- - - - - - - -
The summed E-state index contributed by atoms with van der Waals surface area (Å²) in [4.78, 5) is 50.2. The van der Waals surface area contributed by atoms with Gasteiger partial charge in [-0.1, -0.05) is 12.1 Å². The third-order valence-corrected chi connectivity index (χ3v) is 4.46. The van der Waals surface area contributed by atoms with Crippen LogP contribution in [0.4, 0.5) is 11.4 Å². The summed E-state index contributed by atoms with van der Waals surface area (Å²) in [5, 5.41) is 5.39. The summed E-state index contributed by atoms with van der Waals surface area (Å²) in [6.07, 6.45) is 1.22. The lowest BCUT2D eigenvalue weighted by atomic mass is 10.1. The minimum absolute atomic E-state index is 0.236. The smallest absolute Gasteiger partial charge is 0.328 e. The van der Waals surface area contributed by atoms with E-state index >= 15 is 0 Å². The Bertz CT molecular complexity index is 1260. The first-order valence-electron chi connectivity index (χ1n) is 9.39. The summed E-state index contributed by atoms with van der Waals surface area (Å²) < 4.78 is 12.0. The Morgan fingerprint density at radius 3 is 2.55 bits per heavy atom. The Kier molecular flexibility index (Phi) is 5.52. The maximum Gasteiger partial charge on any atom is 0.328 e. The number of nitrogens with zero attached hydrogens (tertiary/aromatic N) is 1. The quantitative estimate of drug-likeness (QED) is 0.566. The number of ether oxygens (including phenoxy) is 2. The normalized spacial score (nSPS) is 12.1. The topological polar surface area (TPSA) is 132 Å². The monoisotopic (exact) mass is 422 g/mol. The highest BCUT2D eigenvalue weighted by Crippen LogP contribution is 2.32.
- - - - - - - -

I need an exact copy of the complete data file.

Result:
The summed E-state index contributed by atoms with van der Waals surface area (Å²) in [4.78, 5) is 50.2. The van der Waals surface area contributed by atoms with Gasteiger partial charge in [-0.1, -0.05) is 12.1 Å². The third-order valence-corrected chi connectivity index (χ3v) is 4.46. The van der Waals surface area contributed by atoms with Crippen LogP contribution in [0.4, 0.5) is 11.4 Å². The summed E-state index contributed by atoms with van der Waals surface area (Å²) in [5, 5.41) is 5.39. The summed E-state index contributed by atoms with van der Waals surface area (Å²) in [6.07, 6.45) is 1.22. The lowest BCUT2D eigenvalue weighted by atomic mass is 10.1. The minimum absolute atomic E-state index is 0.236. The smallest absolute Gasteiger partial charge is 0.328 e. The van der Waals surface area contributed by atoms with E-state index >= 15 is 0 Å². The Bertz CT molecular complexity index is 1260. The first-order valence-electron chi connectivity index (χ1n) is 9.39. The summed E-state index contributed by atoms with van der Waals surface area (Å²) < 4.78 is 12.0. The Morgan fingerprint density at radius 3 is 2.55 bits per heavy atom. The Kier molecular flexibility index (Phi) is 5.52. The maximum Gasteiger partial charge on any atom is 0.328 e. The number of nitrogens with zero attached hydrogens (tertiary/aromatic N) is 1. The quantitative estimate of drug-likeness (QED) is 0.566. The number of ether oxygens (including phenoxy) is 2. The normalized spacial score (nSPS) is 12.1. The topological polar surface area (TPSA) is 132 Å². The monoisotopic (exact) mass is 422 g/mol. The highest BCUT2D eigenvalue weighted by Crippen LogP contribution is 2.32.